Both unadjusted and inverse probability of treatment weighting Cox analysis revealed that the risk of hospitalization was higher in patients with exposure to topicals (n = 321,837) or non-biologics (n = 49,459) during both waves of the pandemic compared to patient with no exposure to PsO medications
(923,018). There was no association between hospitalization and exposure to biologics (n = 31,998) during the first wave, but there was an association found during the second wave, perhaps due to patients more effectively self-isolating during the early days of the pandemic. None of the exposures was associated with increased in-hospital mortality from COVID-19. The mortality results support maintaining systemic treatment during the pandemic, including with biologic agents.
Read more: [Sosido link] Penso L, Dray-Spira R, Weill A, Zureik M, Sbidian E. Psoriasis-related treatment exposure and hospitalization or in-hospital mortality due to COVID-19 during the first and second wave of the pandemic: cohort study of 1 326 312 patients in France [published online ahead of print, 2021 Jul 26]. Br J Dermatol. 2021;10.1111/bjd.20659. doi:10.1111/bjd.20659
Treatment of PsO and the natural history of PsA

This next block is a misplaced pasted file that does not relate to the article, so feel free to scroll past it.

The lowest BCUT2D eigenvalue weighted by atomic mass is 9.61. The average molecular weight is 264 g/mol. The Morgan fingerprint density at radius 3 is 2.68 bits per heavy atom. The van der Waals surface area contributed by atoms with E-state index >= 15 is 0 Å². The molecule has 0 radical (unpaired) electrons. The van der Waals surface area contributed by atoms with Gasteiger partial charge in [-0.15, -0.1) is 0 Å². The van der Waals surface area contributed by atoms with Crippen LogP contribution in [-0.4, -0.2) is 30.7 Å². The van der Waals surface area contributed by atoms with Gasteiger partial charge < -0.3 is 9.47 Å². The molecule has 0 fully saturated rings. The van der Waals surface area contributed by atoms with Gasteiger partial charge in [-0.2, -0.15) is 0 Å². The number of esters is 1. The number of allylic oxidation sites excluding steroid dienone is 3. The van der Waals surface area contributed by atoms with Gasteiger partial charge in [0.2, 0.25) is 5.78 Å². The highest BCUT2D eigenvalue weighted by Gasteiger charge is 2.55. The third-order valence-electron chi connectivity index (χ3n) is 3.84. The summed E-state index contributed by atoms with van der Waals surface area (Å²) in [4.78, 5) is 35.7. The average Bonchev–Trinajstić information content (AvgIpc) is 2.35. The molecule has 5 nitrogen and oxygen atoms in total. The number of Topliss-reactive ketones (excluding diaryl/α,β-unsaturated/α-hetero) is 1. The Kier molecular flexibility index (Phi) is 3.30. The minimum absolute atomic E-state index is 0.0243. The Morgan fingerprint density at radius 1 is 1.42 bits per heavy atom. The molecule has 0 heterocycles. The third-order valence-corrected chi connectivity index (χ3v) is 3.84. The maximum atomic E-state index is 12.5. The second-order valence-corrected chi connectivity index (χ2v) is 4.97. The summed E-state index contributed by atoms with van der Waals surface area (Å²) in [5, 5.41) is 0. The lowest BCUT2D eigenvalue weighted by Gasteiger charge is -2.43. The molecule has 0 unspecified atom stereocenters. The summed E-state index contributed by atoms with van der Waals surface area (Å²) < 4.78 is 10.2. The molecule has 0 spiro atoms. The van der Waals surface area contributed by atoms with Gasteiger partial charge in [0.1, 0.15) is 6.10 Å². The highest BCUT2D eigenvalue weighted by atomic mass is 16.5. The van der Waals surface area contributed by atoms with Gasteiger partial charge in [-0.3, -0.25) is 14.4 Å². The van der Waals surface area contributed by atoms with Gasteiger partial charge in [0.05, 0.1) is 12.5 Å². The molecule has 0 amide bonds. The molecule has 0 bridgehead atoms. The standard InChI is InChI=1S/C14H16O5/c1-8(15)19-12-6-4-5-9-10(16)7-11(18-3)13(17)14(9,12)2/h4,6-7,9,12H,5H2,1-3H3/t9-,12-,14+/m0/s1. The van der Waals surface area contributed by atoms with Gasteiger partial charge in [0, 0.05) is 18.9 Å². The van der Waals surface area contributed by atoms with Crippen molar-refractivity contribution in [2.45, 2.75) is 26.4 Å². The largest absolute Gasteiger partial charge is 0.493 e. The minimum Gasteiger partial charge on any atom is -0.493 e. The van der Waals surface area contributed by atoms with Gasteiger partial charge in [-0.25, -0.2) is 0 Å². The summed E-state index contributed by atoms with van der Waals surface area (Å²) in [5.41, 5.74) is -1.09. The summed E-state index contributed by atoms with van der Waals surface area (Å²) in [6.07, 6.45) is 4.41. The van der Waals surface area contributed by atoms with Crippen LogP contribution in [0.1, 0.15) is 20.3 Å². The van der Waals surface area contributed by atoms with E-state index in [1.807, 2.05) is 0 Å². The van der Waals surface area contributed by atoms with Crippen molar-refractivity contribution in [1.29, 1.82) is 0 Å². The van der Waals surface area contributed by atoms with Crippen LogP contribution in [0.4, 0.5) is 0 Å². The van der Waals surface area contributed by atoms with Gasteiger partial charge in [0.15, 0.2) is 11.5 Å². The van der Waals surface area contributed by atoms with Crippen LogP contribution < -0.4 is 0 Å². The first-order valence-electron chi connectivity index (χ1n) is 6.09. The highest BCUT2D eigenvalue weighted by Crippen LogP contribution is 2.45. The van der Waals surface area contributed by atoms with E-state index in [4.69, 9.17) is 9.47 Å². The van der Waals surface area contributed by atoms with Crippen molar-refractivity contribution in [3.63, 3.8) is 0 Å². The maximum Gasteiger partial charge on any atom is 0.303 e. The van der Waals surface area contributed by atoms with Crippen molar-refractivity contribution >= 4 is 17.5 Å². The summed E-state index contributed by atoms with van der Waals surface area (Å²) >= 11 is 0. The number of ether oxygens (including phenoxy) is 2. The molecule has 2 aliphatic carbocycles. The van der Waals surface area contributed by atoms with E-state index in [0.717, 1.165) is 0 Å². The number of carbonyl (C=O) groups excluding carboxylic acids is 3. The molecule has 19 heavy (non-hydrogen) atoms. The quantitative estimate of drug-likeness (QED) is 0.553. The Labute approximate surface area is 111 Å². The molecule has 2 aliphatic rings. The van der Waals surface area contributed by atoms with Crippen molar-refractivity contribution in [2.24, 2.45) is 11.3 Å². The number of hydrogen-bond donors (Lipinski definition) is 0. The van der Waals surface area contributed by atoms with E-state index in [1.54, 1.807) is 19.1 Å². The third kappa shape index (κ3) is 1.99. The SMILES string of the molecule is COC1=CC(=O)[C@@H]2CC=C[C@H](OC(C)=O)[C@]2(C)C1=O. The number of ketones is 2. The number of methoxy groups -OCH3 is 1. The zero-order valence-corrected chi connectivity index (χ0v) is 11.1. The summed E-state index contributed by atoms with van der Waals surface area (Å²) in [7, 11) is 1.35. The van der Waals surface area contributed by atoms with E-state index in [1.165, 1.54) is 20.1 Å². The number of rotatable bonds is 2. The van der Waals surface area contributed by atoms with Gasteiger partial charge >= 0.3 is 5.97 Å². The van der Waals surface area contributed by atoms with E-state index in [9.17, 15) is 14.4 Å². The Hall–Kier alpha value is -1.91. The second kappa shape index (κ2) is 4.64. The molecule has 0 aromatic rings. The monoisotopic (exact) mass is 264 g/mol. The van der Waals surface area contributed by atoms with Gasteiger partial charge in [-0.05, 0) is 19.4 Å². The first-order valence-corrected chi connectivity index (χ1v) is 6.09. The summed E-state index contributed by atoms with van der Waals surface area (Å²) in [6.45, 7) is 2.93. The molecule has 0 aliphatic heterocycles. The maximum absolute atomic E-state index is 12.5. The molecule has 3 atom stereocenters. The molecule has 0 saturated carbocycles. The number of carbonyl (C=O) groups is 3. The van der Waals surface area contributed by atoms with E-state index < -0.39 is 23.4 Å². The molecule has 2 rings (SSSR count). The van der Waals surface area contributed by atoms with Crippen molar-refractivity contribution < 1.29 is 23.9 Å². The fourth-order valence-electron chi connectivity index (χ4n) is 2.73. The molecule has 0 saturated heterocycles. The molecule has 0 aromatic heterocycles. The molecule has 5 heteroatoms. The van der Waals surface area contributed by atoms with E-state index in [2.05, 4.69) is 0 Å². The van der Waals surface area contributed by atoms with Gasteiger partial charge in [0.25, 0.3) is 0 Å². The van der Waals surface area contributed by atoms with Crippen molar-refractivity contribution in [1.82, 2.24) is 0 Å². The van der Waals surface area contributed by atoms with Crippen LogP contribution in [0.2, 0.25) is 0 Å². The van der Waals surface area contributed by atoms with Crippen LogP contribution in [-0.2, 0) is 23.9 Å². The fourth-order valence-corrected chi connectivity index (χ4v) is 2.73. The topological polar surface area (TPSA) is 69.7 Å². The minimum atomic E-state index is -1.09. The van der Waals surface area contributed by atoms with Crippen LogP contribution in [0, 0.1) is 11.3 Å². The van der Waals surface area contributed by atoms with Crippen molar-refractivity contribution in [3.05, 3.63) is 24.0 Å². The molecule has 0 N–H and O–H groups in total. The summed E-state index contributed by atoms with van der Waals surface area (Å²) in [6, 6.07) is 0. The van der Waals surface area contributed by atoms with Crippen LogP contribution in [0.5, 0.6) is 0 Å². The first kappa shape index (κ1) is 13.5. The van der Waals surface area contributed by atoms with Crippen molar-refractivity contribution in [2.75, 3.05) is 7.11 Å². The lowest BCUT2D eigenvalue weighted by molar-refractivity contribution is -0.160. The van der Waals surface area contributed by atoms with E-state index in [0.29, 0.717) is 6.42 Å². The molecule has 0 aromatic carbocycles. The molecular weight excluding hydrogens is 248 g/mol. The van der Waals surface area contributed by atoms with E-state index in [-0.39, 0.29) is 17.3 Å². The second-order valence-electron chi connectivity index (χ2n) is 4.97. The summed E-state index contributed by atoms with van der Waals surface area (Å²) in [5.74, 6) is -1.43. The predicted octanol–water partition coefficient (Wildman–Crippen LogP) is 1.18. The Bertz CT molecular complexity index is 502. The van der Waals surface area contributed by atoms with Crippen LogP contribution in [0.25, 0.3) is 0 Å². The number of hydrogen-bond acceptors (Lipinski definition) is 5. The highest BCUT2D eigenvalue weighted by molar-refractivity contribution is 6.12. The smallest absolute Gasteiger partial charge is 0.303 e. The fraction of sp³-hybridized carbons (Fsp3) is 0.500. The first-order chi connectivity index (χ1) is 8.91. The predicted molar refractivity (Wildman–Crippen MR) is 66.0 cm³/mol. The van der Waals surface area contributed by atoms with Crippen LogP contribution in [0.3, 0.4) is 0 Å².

The risk factors for development of PsA in PsO patients are not fully elucidated, however models suggest that chronic skin inflammation expands into the synovio-entheseal tissues, and that subclinical enthesitis might be a risk factor in PsO patients. Patient records from a university hospital were retrospectively analyzed for the effect of PsO treatments on the development of PsA. The study included 1,719 patients with PsO and a total of 14,721 patient/years.
The risk of developing PsA in patients with PsO treated with biologics was significantly lower compared with topicals (incidence rate ratio (IRR)=0.26; 95% CI 0.03 to 0.94; p=0.0111), but not compared with conventional DMARDs (IRR=0.35; 95% CI 0.035 to 1.96; p=0.1007). Regression analysis showed that male sex, nail involvement and higher body mass index were associated with increased risk of developing PsA, while biologics use was protective (HR: 0.19; 95% CI 0.05 to 0.81). These results suggest that managing the skin inflammation with biologics can have a positive effect on the natural history of PsA.
Read more: [Sosido link] Acosta Felquer ML, LoGiudice L, Galimberti ML, Rosa J, Mazzuoccolo L, Soriano ER. Treating the skin with biologics in patients with psoriasis decreases the incidence of psoriatic arthritis [published online ahead of print, 2021 Jul 19]. Ann Rheum Dis. 2021;annrheumdis-2021-220865. doi:10.1136/annrheumdis-2021-220865
PASI-HD – a solution for BSA <10%